TV Show King, available for the Wii through the Wiiware download service, is so middle-of-the-road it makes lane dividers look extreme.
This sort of product is exactly the reason that "quiz games" and "bargain bin" are synonymous. Admittedly, this is a bargain-priced title, but that's no excuse for it being bafflingly bad.
The problem is not in the questions, which are numerous and reasonably competent. Each question is a four-answer multiple choice, and the available choices are usually intelligent enough to make you think for a moment.
Neither is the devil in the presentation. The game takes the form of a quiz show, introduced by a grinning presenter with some worrying eyebrows, and each player is depicted by a Mii, which is awesome.
It's the gameplay which is thoroughly saturated with awful. The developers seems absolutely determined to make sure that small children can regularly beat adults. There are two aspects to this. Firstly, you select your answer to each question by pointing at it with the Wiimote and clicking. It's obvious to everyone else what answer you've selected, so if someone looks like they know the answer then the other players can just piggyback on their genius. The first player to answer correctly gets more points, but not a lot more points.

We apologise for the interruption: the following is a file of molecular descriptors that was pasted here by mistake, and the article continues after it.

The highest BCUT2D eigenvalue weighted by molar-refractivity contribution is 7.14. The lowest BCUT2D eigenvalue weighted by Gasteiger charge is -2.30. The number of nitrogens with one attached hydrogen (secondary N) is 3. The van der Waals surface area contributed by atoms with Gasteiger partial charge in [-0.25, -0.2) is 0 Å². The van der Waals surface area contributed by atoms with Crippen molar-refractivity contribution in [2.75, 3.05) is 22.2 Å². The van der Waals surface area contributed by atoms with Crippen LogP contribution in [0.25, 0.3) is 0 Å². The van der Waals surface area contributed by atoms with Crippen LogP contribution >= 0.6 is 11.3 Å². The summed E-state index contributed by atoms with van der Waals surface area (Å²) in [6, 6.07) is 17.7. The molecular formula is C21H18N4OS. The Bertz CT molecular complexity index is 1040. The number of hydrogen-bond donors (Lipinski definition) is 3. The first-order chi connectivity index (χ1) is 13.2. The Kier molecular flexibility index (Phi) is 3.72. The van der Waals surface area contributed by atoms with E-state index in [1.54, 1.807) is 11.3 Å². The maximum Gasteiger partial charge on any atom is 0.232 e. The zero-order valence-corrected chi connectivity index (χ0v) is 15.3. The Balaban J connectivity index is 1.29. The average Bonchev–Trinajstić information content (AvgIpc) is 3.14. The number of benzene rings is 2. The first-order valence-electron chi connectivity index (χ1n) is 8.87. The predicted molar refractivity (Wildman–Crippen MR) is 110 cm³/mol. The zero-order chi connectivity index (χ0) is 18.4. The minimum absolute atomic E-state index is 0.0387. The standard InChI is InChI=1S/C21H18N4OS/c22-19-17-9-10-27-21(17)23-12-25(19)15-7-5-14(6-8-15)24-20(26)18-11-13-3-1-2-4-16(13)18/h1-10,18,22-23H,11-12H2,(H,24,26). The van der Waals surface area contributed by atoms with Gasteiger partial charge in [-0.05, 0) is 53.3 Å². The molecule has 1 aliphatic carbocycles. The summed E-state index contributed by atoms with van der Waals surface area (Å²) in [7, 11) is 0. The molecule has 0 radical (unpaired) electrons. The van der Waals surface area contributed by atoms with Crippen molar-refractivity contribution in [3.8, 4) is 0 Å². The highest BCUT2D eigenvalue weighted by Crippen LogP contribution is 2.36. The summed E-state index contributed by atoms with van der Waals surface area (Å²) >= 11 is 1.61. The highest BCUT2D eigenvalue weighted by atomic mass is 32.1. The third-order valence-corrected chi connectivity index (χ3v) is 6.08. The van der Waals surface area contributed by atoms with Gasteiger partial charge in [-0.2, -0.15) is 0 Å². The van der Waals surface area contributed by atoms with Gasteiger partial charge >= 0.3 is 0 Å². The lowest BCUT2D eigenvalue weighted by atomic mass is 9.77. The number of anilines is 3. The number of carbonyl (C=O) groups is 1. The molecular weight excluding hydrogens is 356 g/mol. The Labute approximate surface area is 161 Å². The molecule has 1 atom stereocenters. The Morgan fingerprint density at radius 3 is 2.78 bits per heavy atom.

And secondly, between every round there's this ridiculous "wheel of fortune" thing, where you can spin the wheel to gain or lose points. The wheel on average will grant or deduct as many points as you would gain from playing a perfect round, with a couple of extreme options thrown in which remove all your points or give you more points than you could possibly score in a game. When you play two perfect rounds and then see the chump who didn't know the capital of France take first place it's like your fun just got sharply kicked in the groin.
Admittedly it's not like there's a lot of high-quality quiz games out there to prefer over this, but TV Show King is still a pretty bottom rung choice and is certainly not the best advertisement for the new Wiiware service. I won't flat out say to avoid it at all costs, but I will heavily imply it.